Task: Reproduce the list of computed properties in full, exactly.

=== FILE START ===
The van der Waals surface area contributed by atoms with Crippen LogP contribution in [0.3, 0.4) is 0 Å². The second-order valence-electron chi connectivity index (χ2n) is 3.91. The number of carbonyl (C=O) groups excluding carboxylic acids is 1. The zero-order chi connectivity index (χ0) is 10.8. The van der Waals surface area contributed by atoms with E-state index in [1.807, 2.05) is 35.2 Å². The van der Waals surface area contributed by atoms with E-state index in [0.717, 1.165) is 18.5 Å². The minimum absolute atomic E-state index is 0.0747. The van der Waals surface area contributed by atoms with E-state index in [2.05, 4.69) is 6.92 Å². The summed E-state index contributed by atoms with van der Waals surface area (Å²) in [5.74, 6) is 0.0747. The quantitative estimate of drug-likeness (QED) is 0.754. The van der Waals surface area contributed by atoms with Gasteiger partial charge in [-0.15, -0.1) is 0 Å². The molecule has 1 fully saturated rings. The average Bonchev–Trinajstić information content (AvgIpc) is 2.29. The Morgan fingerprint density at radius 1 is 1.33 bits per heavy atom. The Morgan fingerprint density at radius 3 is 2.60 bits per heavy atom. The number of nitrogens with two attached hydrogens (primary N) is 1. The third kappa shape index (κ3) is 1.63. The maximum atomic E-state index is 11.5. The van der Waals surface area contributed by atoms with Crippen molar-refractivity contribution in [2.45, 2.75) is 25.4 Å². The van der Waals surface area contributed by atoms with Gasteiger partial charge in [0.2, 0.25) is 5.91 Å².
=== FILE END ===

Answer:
The van der Waals surface area contributed by atoms with Crippen LogP contribution in [0.3, 0.4) is 0 Å². The second-order valence-electron chi connectivity index (χ2n) is 3.91. The number of carbonyl (C=O) groups excluding carboxylic acids is 1. The zero-order chi connectivity index (χ0) is 10.8. The van der Waals surface area contributed by atoms with E-state index in [1.807, 2.05) is 35.2 Å². The van der Waals surface area contributed by atoms with E-state index in [0.717, 1.165) is 18.5 Å². The minimum absolute atomic E-state index is 0.0747. The van der Waals surface area contributed by atoms with E-state index in [2.05, 4.69) is 6.92 Å². The summed E-state index contributed by atoms with van der Waals surface area (Å²) in [5.74, 6) is 0.0747. The quantitative estimate of drug-likeness (QED) is 0.754. The van der Waals surface area contributed by atoms with Gasteiger partial charge in [-0.15, -0.1) is 0 Å². The molecule has 1 fully saturated rings. The average Bonchev–Trinajstić information content (AvgIpc) is 2.29. The Morgan fingerprint density at radius 1 is 1.33 bits per heavy atom. The Morgan fingerprint density at radius 3 is 2.60 bits per heavy atom. The number of nitrogens with two attached hydrogens (primary N) is 1. The third kappa shape index (κ3) is 1.63. The maximum atomic E-state index is 11.5. The van der Waals surface area contributed by atoms with Crippen molar-refractivity contribution in [2.45, 2.75) is 25.4 Å². The van der Waals surface area contributed by atoms with Gasteiger partial charge in [0.2, 0.25) is 5.91 Å².